“Nearly 70 percent of America’s electricity is generated from fossil fuels like coal, oil, and natural gas. And fossil fuels also account for almost three-fourths of human-caused emissions in the past two decades,” the Energy Department said of the trip at the time. “The Department is committed to advancing technologies that make coal more efficient, economical, and environmentally sustainable — securing its place in America’s clean energy future while fighting the effects of climate change.”

Just months after the trip to Kemper, in February 2014, Moniz’s Energy Department also handed a $6.5 billion loan guarantee to the Vogtle Electric Generating Plant, a nuclear energy power plant in eastern Georgia co-owned by Southern Company. Then in May 2016, Moniz visited Southern Company’s Energy Innovation Center research and development site in Atlanta.

Moniz left his job as Secretary of Energy when Donald Trump took office in 2017. Just over a year later, in February 2018, the former secretary officially joined the Board of Directors of Southern Company. According to corporate annual reports reviewed by DeSmog, he earned $267,917 in compensation from the corporation during the 2019 fiscal year and $218,751 for 2018. That brings Moniz’s total compensation from Southern to almost a half million dollars.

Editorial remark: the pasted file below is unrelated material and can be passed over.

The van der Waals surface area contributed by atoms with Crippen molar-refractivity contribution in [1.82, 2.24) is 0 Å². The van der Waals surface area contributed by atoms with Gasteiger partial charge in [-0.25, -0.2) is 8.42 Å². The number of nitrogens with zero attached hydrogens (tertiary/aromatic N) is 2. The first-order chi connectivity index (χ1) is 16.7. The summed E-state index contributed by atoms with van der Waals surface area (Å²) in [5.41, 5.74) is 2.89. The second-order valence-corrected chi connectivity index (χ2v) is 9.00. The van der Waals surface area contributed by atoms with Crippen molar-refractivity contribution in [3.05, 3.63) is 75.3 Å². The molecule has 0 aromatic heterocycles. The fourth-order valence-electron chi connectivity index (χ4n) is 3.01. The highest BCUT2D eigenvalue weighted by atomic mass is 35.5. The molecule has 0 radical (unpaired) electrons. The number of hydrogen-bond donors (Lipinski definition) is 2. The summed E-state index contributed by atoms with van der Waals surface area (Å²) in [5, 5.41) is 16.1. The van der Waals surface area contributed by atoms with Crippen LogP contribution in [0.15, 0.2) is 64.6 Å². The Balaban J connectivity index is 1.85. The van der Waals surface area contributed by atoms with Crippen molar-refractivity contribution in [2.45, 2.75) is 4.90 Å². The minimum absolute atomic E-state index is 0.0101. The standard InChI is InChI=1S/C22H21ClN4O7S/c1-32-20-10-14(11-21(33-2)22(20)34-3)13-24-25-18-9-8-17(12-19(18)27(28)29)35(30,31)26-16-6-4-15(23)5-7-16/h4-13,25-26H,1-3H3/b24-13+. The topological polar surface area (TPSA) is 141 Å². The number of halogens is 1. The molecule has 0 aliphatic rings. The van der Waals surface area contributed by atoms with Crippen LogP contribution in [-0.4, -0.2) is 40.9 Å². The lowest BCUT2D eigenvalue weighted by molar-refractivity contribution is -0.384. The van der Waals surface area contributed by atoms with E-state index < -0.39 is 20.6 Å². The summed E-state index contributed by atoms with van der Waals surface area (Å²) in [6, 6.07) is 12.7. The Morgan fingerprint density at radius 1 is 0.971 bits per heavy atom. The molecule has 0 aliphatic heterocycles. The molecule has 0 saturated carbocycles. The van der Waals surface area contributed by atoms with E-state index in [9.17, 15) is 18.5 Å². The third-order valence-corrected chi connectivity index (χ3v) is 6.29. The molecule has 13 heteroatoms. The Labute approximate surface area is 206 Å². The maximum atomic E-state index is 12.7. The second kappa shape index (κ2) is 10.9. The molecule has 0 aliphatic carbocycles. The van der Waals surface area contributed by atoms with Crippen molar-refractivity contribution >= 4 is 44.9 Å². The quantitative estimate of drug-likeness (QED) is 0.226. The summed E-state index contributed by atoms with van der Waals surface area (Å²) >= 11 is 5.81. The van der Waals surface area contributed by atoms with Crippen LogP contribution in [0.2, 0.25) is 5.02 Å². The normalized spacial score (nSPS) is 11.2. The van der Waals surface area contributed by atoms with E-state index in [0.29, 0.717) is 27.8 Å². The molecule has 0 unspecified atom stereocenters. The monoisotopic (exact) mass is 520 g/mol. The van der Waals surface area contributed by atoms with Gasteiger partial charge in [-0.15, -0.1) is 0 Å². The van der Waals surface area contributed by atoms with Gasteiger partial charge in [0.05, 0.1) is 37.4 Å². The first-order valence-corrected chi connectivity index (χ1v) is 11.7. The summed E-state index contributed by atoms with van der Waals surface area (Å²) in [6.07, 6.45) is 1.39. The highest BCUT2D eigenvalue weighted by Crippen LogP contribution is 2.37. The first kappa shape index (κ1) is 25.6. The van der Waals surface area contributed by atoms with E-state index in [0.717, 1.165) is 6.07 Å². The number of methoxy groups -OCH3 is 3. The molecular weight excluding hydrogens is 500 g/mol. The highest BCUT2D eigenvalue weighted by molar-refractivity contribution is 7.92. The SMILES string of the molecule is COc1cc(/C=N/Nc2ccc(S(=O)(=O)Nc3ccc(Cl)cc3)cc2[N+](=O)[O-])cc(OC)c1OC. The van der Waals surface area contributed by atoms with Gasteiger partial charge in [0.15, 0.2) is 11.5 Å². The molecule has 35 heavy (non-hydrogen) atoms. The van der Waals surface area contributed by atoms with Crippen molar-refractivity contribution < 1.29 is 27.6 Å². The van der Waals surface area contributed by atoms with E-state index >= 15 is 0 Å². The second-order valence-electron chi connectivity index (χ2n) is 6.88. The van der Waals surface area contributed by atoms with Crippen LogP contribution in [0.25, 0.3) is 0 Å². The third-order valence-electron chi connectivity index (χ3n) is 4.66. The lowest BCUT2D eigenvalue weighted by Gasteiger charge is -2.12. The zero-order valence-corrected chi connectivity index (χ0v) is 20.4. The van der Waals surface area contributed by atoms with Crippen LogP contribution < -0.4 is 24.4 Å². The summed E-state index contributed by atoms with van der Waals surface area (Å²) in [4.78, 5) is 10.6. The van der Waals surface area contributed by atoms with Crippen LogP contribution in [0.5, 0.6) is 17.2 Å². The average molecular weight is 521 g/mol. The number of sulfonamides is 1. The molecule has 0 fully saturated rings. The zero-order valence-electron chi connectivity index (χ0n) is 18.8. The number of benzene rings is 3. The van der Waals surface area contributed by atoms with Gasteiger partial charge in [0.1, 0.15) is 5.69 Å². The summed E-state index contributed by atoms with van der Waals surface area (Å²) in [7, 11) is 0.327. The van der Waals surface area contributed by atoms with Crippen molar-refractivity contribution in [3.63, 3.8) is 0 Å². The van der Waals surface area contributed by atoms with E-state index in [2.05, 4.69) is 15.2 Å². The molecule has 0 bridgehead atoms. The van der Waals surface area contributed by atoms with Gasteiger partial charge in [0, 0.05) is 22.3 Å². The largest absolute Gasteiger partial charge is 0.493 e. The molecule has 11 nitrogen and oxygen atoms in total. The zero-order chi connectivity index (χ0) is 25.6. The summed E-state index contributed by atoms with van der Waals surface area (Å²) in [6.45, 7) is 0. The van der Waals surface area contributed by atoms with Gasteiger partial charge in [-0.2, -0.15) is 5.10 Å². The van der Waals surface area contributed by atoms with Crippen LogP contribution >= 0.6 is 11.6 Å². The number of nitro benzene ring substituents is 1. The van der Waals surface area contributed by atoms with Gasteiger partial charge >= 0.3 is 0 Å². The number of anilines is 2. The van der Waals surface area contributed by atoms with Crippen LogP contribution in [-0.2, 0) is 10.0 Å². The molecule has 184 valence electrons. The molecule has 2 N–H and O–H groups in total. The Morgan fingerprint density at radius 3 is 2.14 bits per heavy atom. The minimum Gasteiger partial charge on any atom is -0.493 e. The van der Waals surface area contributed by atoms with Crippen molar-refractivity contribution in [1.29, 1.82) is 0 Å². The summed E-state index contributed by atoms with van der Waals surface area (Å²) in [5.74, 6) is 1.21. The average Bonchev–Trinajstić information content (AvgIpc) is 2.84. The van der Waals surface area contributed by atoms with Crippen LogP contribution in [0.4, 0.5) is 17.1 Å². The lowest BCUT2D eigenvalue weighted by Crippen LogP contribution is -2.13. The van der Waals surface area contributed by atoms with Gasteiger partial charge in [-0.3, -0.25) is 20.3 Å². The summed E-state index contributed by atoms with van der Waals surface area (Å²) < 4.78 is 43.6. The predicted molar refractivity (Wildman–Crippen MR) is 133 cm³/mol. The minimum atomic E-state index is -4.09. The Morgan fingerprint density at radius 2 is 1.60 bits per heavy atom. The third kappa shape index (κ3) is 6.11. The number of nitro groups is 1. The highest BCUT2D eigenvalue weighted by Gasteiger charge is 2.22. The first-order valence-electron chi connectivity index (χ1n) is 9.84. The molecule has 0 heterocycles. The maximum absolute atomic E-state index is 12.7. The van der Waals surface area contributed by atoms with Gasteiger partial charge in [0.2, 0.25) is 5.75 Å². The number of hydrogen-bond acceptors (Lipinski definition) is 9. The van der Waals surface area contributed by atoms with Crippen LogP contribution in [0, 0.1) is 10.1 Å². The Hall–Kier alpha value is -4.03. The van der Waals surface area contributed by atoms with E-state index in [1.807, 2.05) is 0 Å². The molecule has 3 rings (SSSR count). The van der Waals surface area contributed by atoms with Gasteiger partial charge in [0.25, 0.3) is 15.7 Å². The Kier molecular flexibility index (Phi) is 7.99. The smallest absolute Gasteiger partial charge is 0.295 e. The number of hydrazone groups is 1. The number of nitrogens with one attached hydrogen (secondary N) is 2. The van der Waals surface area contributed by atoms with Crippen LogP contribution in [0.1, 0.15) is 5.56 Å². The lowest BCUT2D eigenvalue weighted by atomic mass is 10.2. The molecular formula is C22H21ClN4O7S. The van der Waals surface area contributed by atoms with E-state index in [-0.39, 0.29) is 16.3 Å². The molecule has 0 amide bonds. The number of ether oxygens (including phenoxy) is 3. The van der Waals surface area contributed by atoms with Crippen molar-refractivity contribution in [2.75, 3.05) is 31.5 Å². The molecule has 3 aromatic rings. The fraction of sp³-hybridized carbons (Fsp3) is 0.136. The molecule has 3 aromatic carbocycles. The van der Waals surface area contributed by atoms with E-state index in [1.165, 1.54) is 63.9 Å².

Southern Company also recently decided to pursue research and development of climate crisis technofixes. The company runs the U.S. Energy Department-sponsored National Carbon Capture Center in Alabama, which on May 20 launched an initiative to test “negative carbon technologies.”

“The center’s future scope of work for DOE, its National Energy Technology Laboratory and carbon capture innovators is now expected to include testing of carbon dioxide (CO2) utilization and direct air capture (DAC) technologies,” explains a press release announcing the program. “Additionally, a major new addition at the center will significantly broaden its testing and evaluation of carbon capture technologies for natural gas power generation.”

The Labor Energy Partnership also promotes direct air capture, a technology proponents say has the ability to vacuum carbon dioxide from the ambient atmosphere via machinery, as opposed to carbon capture technologies that suck the greenhouse gas out of smokestacks. Its industry boosters include ExxonMobil, Chevron, and Occidental Petroleum.

The partnership calls for the creation of “[a] roadmap for implementing carbon dioxide removal at scale,” of which direct air capture is one flavor.